Judge Overturns Don’t Ask, Don’t Tell

By Boyce Hinman and Charles Peer

In the third of three recent court victories for the LGBTI community, U.S. District Judge Virginia Phillips has ruled that the U.S. Military’s Don’t Ask, Don’t Tell policy is unconstitutional. She did so in a suit brought by the Log Cabin Republicans against the policy of the U.S. military.

In her decision, released Thursday, Sept. 9, Judge Phillips said "The Log Cabin Republicans have demonstrated the Don't Ask, Don't Tell Act, on its face, violates the constitutional rights of its members. Plaintiff is entitled to the relief sought in its First Amended Complaint: a judicial declaration to that effect and a permanent injunction barring further enforcement of the Act."


“As an American, a veteran and an Army reserve officer, I am proud the court ruled that the arcane Don't Ask Don't Tell statute violates the Constitution,” said Log Cabin Republicans Executive Director R. Clarke Cooper in a released statement. “Today, the ruling is not just a win for Log Cabin Republican servicemembers, but all American servicemembers.”

The Judge ordered the Log Cabin Republicans to submit proposed wording of an injunction banning the Don’t Ask, Don’t Tell Policy by September 16. The judge’s order gave the US government seven days after that date to express any objections they may have to the proposed wording.

Of course, it is still possible that the US Government may appeal Judge Phillips’ decision.

In her decision the judge noted that the courts generally show considerable deference to the actions of Congress allowing it as much room as possible to define the laws and policies of this nation. However, she said that does not mean that the courts abdicate any of their responsibilities to determine whether or not those laws and policies are constitutional.

In her decision, Judge Phillips first addressed the question of whether or not the Log Cabin Republicans had legal standing to challenge the military’s policy in court. She found that they do have such standing.

"This is an historic moment and an historic ruling for the gay military community and for the readiness and integrity of our Armed Forces" said Alexander Nicholson, Executive Director of Servicemembers United and a former multi-lingual U.S. Army interrogator who was discharged under Don't Ask, Don't Tell. "As the only named injured party in this case, I am exceedingly proud to have been able to represent all who have been impacted and had their lives ruined by this blatantly unconstitutional policy. We are finally on our way to vindication."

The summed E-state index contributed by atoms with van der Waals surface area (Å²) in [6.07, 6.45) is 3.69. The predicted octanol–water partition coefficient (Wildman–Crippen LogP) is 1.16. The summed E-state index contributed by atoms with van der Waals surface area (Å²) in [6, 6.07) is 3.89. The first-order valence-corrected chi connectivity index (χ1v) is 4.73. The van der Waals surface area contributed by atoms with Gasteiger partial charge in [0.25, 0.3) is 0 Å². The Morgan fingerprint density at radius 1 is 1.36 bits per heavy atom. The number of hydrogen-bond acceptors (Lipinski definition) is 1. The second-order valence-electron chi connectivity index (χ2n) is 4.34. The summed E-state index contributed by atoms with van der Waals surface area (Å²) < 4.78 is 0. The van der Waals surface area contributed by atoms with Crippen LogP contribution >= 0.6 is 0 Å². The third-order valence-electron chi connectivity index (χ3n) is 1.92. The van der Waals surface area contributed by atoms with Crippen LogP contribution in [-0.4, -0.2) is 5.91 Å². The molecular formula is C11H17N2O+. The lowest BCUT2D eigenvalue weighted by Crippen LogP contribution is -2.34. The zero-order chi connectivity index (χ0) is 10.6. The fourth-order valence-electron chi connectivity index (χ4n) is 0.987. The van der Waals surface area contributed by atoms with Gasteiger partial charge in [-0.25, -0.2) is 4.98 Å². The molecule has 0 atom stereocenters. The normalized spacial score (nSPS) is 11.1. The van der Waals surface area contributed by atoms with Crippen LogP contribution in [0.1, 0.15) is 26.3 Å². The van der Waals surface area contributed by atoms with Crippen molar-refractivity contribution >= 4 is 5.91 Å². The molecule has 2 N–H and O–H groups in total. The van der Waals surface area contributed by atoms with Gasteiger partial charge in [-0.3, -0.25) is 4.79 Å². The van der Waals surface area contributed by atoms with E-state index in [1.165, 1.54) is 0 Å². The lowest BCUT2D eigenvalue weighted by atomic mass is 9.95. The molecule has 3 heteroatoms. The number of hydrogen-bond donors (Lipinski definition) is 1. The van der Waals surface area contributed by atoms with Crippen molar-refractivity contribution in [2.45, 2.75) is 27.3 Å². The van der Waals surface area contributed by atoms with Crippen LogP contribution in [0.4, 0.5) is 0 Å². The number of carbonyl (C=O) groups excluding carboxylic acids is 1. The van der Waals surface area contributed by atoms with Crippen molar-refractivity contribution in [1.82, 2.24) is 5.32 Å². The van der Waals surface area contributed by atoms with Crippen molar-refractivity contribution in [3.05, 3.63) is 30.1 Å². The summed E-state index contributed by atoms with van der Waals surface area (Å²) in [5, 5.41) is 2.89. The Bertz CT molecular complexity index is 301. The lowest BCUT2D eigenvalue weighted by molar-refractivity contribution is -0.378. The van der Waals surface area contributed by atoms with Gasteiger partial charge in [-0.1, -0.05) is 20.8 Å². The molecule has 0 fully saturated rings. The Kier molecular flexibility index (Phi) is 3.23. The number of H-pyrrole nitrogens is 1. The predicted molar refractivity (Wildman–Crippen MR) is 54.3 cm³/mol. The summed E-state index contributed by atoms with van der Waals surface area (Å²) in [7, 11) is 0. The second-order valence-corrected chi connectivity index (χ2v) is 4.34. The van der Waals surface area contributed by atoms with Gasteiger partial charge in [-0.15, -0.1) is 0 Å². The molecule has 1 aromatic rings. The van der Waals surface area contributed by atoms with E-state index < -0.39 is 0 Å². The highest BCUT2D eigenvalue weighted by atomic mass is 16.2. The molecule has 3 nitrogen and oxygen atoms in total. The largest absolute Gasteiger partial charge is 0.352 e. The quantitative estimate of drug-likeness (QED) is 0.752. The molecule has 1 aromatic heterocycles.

Judge Phillips went on to note that the Don’t Ask Don’t Tell Act approved by Congress does far more than to just regulate military activities. She said, "Plaintiff's evidence amply illustrates that the Act does not have a "plainly legitimate sweep."

Rather, Plaintiff has proven that the Act captures within its overreaching grasp such activities as private correspondence between service members and their family members and friends, and conversations between service members about their daily off-duty activities." Judge Phillips went on to say, "The Act restricts speech more than reasonably necessary to protect the Government's interests."

Anthony Loverde, a Sacramento Valley Veterans member and a U.S. Air Force veteran, provided testimony as a "candid and credible witness" during the July trial where he discussed his service under the DADT policy. He was honorably discharged in 2008 despite supervisor recommendations to keep him serving.

"I am pleased with the ruling and this announcement should be a realization that ending this policy is the right thing to do as stated by the President, the top military commander, the Senate Armed Services Committee, and now the courts,” said Loverde. “The House has passed a resolution to end DADT in the NDAA (National Defense Authorization Act for Fiscal Year 2010) and the Senate now has the opportunity to ensure this unconstitutional law finally ends."

Judge Phillips also said in her decision that the Don’t Ask, Don’t Tell policy doesn't help military readiness and instead has a "direct and deleterious effect" on the armed services by hurting recruitment efforts during wartime and requiring the discharge of service members who have critical skills and training.

On bringing its suit against the military’s policy, the log Cabin Republican Republicans noted that over 13,500 service members have been discharged under the Don’t Ask, Don’t Tell policy since 1994.

The Government has not yet announced whether it will appeal the decision. A failure to appeal might seem good for the LGBTI community. However, if they do not appeal it is possible that Judge Phillips’ decision would only be enforceable in her court’s district area in central California.

"The decision issued by the court is momentous. Not only should it serve as an indication that this policy is unnecessary and wrong, it should serve as a clear signal that the nation is ready to see it lifted,” said SVV President Tyson Redhouse, a former Air Force intelligence analyst. “To the brave men and women serving this nation in silence, this decision, I believe, will give them a glimmer of hope that they will be able to serve openly without a stifled sense of honor. We will not leave them behind."

You may see a copy of Judge Phillips’ decision by clicking here.

Boyce Hinman is the founder of the California Communities United Institute. He can be reached at This e-mail address is being protected from spambots. You need JavaScript enabled to view it or calcomui.org

 

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